If your child’s behavior has you wondering if it’s a normal part of growing up or something else, it may be time to turn to an expert. When it comes to ADHD, teachers often are the first to notice possible symptoms.
But teachers can’t diagnose ADHD. If you suspect that your child might have it, start with a visit to their pediatrician. It’s especially helpful to see a doctor who has special training to diagnose and treat ADHD and learning disabilities. Or you might be referred to a mental health professional, like a psychiatrist or psychologist.
How to Get Ready for the Appointment
Gather some key information to help your pediatrician or specialist make a diagnosis.
Make lists of any:
- Symptoms or troubles that your child has at home and school
- Recent life changes or big, stressful events they’ve gone through
- Other health conditions
- Medications, vitamins, herbs, or other supplements they take. Note the dose and how often they take it.
Round up your child’s recent school report cards and the results of any formal tests or evaluations that you’ve had them take, too.
Make a list of questions for the pediatrician or mental health specialist. For instance, you could ask what psychological tests your child might need, and whether something other than ADHD might be causing their symptoms.
You can expect the doctor or specialist to ask you questions, too. They’ll want to know things like:
- When did your child start having symptoms?
- Do they have behavior issues in certain situations or all of the time?
- How severe are these issues at home and at school?
- How does your child’s behavior affect them and the rest of your family?
- Have any other close relatives been diagnosed with ADHD? The condition can run in families.
The doctor or specialist may also ask you about your child’s daily routine, grades at school, sleeping habits, and more. They may have you fill in a checklist or a rating scale about your child's behavior.
What to Expect in an ADHD Evaluation
Your pediatrician or specialist will need to put together information that they get from you, your child's school, and your child's medical records. This information will help rule out other possible causes of their behavior.
The pediatrician or specialist should learn as much as possible about your child's behavior. They will talk with you, your child, their teachers, and possibly with other adults who are part of your little one’s life, like tutors or coaches.
They should also ask you and your child's teachers to fill out standardized evaluation forms. If possible, they may also observe your child in their classroom.
They may recommend an evaluation that checks on your little one’s education and classroom needs, too. This is called a psychoeducational evaluation. It’s used to diagnose ADHD and learning disabilities like dyslexia.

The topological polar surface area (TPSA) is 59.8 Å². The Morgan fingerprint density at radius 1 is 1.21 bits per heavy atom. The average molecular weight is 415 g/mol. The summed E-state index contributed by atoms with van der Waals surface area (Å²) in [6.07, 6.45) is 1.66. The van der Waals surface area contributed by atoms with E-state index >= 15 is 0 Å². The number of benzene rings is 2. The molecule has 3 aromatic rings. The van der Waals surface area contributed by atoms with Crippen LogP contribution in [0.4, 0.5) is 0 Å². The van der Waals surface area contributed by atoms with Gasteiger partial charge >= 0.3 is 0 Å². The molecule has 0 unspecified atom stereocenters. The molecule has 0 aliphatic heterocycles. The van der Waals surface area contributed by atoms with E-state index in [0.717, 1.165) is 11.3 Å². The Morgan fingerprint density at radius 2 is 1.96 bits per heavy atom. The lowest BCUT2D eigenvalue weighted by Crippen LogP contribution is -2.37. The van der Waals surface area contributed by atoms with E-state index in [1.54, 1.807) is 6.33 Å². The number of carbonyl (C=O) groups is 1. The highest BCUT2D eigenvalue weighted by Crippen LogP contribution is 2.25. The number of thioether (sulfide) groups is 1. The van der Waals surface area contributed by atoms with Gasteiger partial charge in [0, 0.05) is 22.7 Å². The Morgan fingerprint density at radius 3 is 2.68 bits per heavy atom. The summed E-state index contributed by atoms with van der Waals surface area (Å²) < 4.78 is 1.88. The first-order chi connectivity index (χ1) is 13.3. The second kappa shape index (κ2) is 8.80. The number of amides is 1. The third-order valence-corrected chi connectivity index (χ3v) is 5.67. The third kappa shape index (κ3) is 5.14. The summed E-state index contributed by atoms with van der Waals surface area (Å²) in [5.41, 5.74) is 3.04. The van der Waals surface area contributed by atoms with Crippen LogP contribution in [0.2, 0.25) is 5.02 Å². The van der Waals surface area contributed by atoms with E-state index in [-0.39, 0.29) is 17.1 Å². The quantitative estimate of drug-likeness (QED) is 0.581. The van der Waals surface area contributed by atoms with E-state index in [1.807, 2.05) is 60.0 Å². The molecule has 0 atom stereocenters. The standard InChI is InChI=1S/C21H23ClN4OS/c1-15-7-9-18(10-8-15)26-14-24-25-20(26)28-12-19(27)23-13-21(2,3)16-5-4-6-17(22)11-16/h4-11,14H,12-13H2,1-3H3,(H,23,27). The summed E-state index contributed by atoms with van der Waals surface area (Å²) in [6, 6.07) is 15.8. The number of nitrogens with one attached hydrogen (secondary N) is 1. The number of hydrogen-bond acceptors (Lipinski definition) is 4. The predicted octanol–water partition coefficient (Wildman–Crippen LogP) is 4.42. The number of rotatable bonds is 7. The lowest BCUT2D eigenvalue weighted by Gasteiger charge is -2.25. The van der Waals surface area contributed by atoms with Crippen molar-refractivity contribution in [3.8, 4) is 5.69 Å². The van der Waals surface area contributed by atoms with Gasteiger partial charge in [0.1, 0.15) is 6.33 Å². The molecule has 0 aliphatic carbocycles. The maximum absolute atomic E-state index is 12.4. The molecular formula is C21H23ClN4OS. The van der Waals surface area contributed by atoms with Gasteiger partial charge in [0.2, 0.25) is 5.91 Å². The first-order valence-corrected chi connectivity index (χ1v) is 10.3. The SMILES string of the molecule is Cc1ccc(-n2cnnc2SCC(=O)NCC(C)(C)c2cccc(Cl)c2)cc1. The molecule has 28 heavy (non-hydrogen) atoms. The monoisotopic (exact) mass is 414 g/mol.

- IQ testing
- Achievement testing
- Measures of their attention, memory, and more
The pediatrician or specialist might also suggest doing a brain scan that can help diagnose childhood ADHD. It’s called the NEBA System, and it’s FDA-approved for children 6 to 17 years old. It’s meant to be just one part of a complete medical and psychological exam.
The scan measures theta and beta brain waves. Some research shows that kids and teens with ADHD have a higher ratio of theta-to-beta waves than children without the disorder.
If the evaluation process leads to an ADHD diagnosis, your pediatrician or specialist should tell you the specific type of ADHD your child has. They should also help you build a treatment plan to take charge of the symptoms.
In most cases, an ADHD treatment plan will involve both ADHD medication and behavioral therapy.
Medication can ease ADHD symptoms. Therapy can help your child practice good habits. For instance, therapists can help parents create a program of rewards for good behavior and consequences for bad behavior. Or they can set up a system to help an inattentive child get organized.
Have your child’s doctor or ADHD specialist explain what treatments might help and which ones they’d recommend. If they suggest medication, ask what the possible side effects are. You can also ask if there’s a less-expensive generic version of the drug.
Sometimes your child’s school can help with accommodations to your child’s learning and testing environment. If you choose treatment with ADHD medication you will need a prescription and follow-up from a medical doctor (such as your pediatrician, a pediatric psychiatrist, or a neurologist).
What You Can Do Now
If you’re thinking about having your child evaluated for ADHD or you’re waiting for an appointment to get the process started, you can do several things to help your little one right away:
- Set up a schedule. Your child should have the same routine every day, with time for homework and play included. Post this schedule somewhere they can easily see it at home.
- Be clear about expectations. Make sure your child knows what you expect. Be consistent with consequences if they don’t meet those expectations. At the same time, be quick to reward them when they follow your rules.
- Praise your child for good behavior, rather than nagging and criticizing them.
- Help them organize everyday items. Work with them on finding a place for everything. This includes clothing, backpacks, and school supplies.
- Jog your child's memory. The same system you use to remember tasks or appointments -- a watch alarm, lists, sticky notes, or a calendar -- may work for your child. Find a system that helps them remember appointments, chores, school assignments, and so on.
- Set a good example. When you're with your child, manage your own emotions the way you want them to control theirs.